This question is in part based on answers to this question on Stack Overflow.
No optimal solution
Is there any optimal solutions?
There is no known way to find optimal solutions.
Erich's Packing Center (by Erich Friedman) has a page on circles covering squares. This is related to your problem, and in fact your problem is at least as hard as that problem. Obviously, asking about squares only can be no harder than asking about all rectangles. Furthermore, assume you had an algorithm to find an optimal solution according to your question. Then you could use that algorithm in a binary search, increasing the size of the square (i.e. rectangle) by a bit and using the circle count from your algorithm to see if the number of circles is still sufficient. By this approach, you could approximate the maximal possible square size for a given circle count to arbitrary precision.
So even though your problem is at least as hard as the problem of finding the maximal size of a square that can be covered by a given number of unit circles, there appears to be no general solution to the latter. For some small counts, an solution has been proven to be optimal, denoted by the phrase “proven by …” on the page I referenced. Other configurations are termed “found by …”, indicating that they are the best configuration known to the author, but that he is not aware of any proof of optimality.
Therefore, you should not expect a really optimal solution in the strict sense, although of course a breakthrough discovery always is a possibility.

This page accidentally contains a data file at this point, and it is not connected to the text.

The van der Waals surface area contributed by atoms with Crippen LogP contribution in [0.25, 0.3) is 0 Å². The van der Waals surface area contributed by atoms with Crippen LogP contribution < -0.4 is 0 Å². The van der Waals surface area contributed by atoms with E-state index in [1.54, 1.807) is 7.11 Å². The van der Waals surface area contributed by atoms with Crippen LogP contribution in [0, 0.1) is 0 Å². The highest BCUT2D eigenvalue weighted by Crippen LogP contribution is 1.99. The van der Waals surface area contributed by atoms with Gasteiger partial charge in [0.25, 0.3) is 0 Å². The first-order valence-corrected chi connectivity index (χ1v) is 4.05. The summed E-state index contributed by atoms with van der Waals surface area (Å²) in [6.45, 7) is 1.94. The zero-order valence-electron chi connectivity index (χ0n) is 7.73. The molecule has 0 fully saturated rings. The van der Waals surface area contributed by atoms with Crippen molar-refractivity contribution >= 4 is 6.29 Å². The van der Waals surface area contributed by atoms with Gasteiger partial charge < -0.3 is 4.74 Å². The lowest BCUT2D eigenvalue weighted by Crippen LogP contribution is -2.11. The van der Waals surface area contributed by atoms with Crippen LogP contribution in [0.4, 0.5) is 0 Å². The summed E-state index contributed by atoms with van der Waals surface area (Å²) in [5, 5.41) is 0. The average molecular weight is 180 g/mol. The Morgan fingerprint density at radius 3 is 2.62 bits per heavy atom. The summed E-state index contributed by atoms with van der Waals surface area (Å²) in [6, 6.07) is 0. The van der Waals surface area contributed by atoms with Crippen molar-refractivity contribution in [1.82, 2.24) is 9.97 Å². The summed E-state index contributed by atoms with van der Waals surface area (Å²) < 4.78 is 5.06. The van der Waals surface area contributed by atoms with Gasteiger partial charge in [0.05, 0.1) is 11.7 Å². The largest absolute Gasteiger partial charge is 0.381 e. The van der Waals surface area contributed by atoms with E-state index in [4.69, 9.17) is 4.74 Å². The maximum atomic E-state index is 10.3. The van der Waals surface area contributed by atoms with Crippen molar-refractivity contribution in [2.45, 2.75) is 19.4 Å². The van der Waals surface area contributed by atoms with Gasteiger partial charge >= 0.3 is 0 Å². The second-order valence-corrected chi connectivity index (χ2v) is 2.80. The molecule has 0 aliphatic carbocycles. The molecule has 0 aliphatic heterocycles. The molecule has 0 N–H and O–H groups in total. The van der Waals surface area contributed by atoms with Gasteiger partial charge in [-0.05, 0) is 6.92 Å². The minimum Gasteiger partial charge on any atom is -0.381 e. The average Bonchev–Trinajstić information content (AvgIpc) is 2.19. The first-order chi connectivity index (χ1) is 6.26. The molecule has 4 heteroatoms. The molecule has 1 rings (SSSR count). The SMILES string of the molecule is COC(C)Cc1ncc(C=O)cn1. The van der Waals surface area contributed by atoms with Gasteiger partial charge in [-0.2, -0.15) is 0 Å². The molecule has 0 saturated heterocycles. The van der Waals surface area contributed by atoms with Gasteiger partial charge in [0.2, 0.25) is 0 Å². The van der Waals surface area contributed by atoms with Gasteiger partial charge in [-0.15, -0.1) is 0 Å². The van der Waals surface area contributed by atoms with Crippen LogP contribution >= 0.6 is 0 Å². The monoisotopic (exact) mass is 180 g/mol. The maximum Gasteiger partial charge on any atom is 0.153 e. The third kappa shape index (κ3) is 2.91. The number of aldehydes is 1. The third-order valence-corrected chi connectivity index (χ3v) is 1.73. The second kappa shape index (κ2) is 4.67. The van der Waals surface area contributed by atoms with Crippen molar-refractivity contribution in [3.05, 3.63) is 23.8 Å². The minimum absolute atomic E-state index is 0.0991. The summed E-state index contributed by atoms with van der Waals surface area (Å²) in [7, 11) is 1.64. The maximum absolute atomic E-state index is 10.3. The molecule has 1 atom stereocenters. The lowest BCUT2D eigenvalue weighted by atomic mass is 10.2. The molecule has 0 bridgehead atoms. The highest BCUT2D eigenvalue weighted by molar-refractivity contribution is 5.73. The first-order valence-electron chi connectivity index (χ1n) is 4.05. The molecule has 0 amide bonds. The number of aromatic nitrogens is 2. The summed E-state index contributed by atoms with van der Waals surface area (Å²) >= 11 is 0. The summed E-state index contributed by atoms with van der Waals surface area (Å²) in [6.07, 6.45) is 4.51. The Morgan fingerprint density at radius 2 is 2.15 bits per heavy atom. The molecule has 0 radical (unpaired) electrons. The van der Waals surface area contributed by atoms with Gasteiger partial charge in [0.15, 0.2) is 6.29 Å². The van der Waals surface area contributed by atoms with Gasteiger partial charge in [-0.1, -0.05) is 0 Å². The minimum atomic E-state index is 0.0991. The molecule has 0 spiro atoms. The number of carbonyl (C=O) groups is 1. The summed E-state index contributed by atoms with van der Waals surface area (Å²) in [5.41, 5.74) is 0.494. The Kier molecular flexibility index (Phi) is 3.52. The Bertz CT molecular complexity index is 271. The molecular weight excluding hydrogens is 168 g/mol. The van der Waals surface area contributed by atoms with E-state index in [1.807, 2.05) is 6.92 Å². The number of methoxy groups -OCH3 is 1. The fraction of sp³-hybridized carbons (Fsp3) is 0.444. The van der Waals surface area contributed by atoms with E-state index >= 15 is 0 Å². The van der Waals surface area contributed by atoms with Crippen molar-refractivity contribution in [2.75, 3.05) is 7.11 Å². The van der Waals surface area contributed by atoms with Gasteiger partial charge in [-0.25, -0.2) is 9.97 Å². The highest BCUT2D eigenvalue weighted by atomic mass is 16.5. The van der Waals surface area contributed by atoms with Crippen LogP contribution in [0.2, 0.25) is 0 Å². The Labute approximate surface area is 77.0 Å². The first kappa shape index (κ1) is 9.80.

If you weaken your requirement of optimality, you are asking about “good” ways to cover your rectangle. As your comment indicates that your circles are much smaller than the rectangle, you may for the moment ignore the boundary, and instead examine infinite covers. It turns out that the infinite circle cover with least density is the hexagonal one. (I haven't found an article to that effect just now, so if you need a reliable source for this, feel free to post a reference-request.) So by cutting out a rectangular portion of such a hexagonal cover, you'll get the lowest possible density over the majority of your area, and perhaps slightly suboptimal solutions near the boundary.
Should I have to first partition this rectangle with a group of smaller rectangles, and then use circumcircles to cover these smaller rectangles?
As the hexagonal lattice will lead to smaller density than the square lattice, you should partition your rectangle not into rectangles but instead into regular triangles, inscribed into your disk of radius $r$. You may get partial triangles near the rim. Unless those parts are already completely covered by some other circle, you'll still need full circles for those partial triangles, which corresponds to the lack of optimality.